Last weekend, we finally sat down and talked about our goals for the upcoming year, and how we can budget appropriately to achieve those goals. (one of our new year’s resolutions is to make a budget and stick to it).

Our 2009 budget is divided into 2 categories: fixed and variable expenses. Fixed expenses include things like our mortgage, phone bill, and other bills that stay the same every month. The variable expenses are a little more tricky, and are divided into 5 categories: utilities, groceries, gas, eating out, and miscellaneous. Figuring the amounts to spend in each of these categories was a little tough. First, we looked at our utility bills from months past and estimated our monthly costs based on those bills. There isn’t too much we can do to reduce our water, gas, and electric bills, so those are sort of almost-fixed bills. Even though they vary month-to-month, it’s not by much. We based our monthly gas and grocery expense budgets in a similar way.

As for our eating out and miscellaneous funds, we just sat down and discussed what we each thought reasonable amounts for each would be. If necessary, we could make our spending in these categories nonexistent, but we both enjoy our date nights, and occasionally like to treat ourselves to other things, like haircuts and paint.

I’m excited and hopeful that our new budget will be a good compromise between our two spending strategies – no longer will I have to worry that we shouldn’t have splurged on dinner out, because it’s budgeted for. And Jason’s spending will be reigned in, because that’s what the budget says. And, most importantly, this should allow us to save for our future together, so that we can achieve our goals.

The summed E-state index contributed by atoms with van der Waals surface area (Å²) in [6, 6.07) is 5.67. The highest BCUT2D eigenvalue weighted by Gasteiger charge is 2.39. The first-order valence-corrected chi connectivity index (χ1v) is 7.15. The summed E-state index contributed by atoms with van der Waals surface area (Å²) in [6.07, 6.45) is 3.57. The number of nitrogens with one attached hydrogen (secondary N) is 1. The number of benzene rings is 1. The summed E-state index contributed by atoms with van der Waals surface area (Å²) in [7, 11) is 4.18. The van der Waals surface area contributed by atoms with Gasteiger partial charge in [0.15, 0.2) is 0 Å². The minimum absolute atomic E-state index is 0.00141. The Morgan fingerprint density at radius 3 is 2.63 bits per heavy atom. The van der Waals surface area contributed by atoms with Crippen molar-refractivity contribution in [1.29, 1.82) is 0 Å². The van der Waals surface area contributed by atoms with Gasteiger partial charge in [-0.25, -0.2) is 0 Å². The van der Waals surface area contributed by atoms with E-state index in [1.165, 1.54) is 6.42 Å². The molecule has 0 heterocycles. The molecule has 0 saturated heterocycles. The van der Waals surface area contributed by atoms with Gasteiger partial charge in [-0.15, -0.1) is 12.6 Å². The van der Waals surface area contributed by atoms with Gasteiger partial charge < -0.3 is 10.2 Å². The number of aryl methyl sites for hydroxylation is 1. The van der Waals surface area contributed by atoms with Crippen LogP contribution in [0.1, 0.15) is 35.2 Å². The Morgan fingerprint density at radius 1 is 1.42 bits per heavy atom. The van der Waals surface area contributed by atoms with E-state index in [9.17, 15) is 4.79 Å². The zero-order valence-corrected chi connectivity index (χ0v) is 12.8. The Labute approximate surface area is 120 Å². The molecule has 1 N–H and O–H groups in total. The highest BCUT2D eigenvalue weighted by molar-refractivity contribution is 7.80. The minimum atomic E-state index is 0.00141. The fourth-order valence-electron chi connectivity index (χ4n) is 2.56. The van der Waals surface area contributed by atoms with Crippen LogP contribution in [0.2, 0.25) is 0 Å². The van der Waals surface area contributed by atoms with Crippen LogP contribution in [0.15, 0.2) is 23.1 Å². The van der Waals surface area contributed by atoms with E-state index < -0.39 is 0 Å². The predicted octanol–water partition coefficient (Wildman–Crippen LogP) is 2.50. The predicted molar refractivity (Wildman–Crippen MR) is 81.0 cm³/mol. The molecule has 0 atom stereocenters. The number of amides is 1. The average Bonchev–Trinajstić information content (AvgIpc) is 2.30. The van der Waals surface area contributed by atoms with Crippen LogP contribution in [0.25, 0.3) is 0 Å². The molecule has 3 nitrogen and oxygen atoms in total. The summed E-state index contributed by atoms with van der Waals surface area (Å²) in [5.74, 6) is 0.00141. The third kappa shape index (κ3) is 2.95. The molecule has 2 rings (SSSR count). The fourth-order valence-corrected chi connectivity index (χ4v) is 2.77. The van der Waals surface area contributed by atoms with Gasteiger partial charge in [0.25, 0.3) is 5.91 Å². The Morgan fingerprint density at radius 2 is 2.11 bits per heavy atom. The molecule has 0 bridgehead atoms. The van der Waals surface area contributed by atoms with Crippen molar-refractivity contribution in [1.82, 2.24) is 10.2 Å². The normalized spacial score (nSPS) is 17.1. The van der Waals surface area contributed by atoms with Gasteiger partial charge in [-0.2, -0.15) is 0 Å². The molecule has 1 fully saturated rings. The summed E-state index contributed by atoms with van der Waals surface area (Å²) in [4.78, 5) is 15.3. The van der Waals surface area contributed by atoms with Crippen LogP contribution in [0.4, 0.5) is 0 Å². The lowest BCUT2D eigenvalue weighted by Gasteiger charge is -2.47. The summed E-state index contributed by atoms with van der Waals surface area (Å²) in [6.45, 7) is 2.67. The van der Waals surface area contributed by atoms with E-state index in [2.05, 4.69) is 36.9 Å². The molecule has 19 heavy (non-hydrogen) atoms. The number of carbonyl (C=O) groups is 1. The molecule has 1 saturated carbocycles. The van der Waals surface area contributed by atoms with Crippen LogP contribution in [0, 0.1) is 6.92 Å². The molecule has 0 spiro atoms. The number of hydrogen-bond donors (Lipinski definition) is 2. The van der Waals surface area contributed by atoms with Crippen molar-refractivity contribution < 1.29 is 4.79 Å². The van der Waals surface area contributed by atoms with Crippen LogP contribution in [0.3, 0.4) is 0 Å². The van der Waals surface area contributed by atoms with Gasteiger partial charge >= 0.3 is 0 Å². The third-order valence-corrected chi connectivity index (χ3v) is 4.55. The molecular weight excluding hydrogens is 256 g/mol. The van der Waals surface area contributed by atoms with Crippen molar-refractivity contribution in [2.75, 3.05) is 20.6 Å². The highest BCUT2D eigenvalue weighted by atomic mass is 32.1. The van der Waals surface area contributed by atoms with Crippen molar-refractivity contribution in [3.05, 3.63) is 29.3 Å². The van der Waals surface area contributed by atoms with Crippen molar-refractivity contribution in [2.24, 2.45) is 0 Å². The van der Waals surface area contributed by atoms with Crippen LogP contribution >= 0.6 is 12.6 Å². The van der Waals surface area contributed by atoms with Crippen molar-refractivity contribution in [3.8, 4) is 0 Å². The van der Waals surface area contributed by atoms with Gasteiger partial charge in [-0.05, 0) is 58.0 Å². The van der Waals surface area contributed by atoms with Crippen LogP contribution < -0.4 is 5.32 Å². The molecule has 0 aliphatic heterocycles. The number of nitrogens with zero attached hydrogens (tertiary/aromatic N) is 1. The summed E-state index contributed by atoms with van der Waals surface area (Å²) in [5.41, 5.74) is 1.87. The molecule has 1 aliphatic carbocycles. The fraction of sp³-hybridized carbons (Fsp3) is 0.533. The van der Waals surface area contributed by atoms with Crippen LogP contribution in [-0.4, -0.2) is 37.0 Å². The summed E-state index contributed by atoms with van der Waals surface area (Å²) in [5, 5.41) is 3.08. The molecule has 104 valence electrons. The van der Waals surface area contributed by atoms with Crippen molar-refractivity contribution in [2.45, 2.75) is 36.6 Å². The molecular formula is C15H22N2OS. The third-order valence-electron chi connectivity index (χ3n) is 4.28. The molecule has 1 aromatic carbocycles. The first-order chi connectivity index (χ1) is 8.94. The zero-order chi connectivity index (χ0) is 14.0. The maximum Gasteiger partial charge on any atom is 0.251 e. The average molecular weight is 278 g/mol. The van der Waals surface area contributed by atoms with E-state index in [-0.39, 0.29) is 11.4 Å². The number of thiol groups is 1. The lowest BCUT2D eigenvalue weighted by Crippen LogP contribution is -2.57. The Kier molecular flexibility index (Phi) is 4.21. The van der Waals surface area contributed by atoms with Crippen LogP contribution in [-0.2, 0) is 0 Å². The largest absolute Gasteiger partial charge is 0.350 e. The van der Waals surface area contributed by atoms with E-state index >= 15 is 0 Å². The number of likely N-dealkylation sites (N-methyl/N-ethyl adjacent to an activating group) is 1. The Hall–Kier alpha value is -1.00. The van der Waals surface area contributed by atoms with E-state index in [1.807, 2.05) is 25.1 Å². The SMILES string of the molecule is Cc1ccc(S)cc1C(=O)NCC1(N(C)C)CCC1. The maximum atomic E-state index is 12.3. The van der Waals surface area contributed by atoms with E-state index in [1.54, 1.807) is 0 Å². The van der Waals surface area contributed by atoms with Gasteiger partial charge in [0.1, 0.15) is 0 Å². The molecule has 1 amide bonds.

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How Much is Too Much?

November 10, 2008 at 10:01 pm | Posted in Budget, Our 3/4 Bath, Our Kitchen | 3 Comments
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Our kitchen is not too pretty. And not very functional, either. For example, we don’t have a stove, our microwave is on loan from friends J&A (thanks guys!), we purchased our fridge off of craigslist for $20 (that included delivery) and it’s now beginning to leak in funny places, and the cabinet under the sink is beginning to rot away. And, let’s just say that the sink/cabinet/linoleum floor/tile ceiling are not really our style.

So we’ll be remodeling the kitchen. And, by that I mean, we’ll be hiring someone else to do the actual work. Because as willing as we are to remove wallpaper, paint, and landscape, moving pipes and electrical are a little beyond our skills. I talked with one remodeling company today, and they will be coming out next week to take a look. Until then, she asked me to compile a list of needs and wants, and to form a budget. We have a pretty good idea of what we’d need and want in a kitchen, but absolutely no clue when it comes to making a budget for a project this big.

We’re lucky enough to be able to expand the current (small) kitchen into a 4th bedroom. Having a bedroom located directly off of the kitchen seems strange to us anyways. The 4th bedroom has a toilet in one of the closets, so we thought we’d see if we could add in a 3/4 bath while we’re remodeling the kitchen.

So, it’s survey time!

How much would you pay to go from this

Current kitchen: no appliances! moldy cabinets! ugly linoleum! no space to cook!

4th bedroom conveniently located off of the kitchen!
(we’ve unpacked at least 1/2 of these boxes since the move)

Toilet in the closet of the extra room off the kitchen. Very handy, but also super-disgusting since there’s no place to wash your hands!

to this?

From This Young House

From the Newlywed Diaries

Help us figure out a range for our budget! Leave a comment with what you’d expect to pay for just a kitchen remodel, or a kitchen + 3/4 bath remodel!